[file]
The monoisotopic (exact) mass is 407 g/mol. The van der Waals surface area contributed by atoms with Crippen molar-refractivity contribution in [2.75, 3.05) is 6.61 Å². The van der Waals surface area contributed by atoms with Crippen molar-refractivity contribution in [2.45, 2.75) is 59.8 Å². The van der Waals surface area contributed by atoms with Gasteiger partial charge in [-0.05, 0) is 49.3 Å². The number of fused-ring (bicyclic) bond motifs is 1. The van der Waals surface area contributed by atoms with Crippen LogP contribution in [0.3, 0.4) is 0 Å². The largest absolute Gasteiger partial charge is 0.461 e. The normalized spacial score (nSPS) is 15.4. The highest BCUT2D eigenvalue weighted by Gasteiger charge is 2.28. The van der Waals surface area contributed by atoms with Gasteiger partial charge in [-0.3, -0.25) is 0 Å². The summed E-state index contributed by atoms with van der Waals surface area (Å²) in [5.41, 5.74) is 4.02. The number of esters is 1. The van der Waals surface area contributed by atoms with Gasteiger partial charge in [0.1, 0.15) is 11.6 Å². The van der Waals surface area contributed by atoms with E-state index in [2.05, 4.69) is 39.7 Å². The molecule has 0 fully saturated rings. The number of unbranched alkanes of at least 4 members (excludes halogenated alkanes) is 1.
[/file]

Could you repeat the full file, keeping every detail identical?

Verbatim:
The monoisotopic (exact) mass is 407 g/mol. The van der Waals surface area contributed by atoms with Crippen molar-refractivity contribution in [2.75, 3.05) is 6.61 Å². The van der Waals surface area contributed by atoms with Crippen molar-refractivity contribution in [2.45, 2.75) is 59.8 Å². The van der Waals surface area contributed by atoms with Gasteiger partial charge in [-0.05, 0) is 49.3 Å². The number of fused-ring (bicyclic) bond motifs is 1. The van der Waals surface area contributed by atoms with Crippen LogP contribution in [0.3, 0.4) is 0 Å². The largest absolute Gasteiger partial charge is 0.461 e. The normalized spacial score (nSPS) is 15.4. The highest BCUT2D eigenvalue weighted by Gasteiger charge is 2.28. The van der Waals surface area contributed by atoms with Gasteiger partial charge in [-0.3, -0.25) is 0 Å². The summed E-state index contributed by atoms with van der Waals surface area (Å²) in [5.41, 5.74) is 4.02. The number of esters is 1. The van der Waals surface area contributed by atoms with Gasteiger partial charge in [0.1, 0.15) is 11.6 Å². The van der Waals surface area contributed by atoms with E-state index in [2.05, 4.69) is 39.7 Å². The molecule has 0 fully saturated rings. The number of unbranched alkanes of at least 4 members (excludes halogenated alkanes) is 1.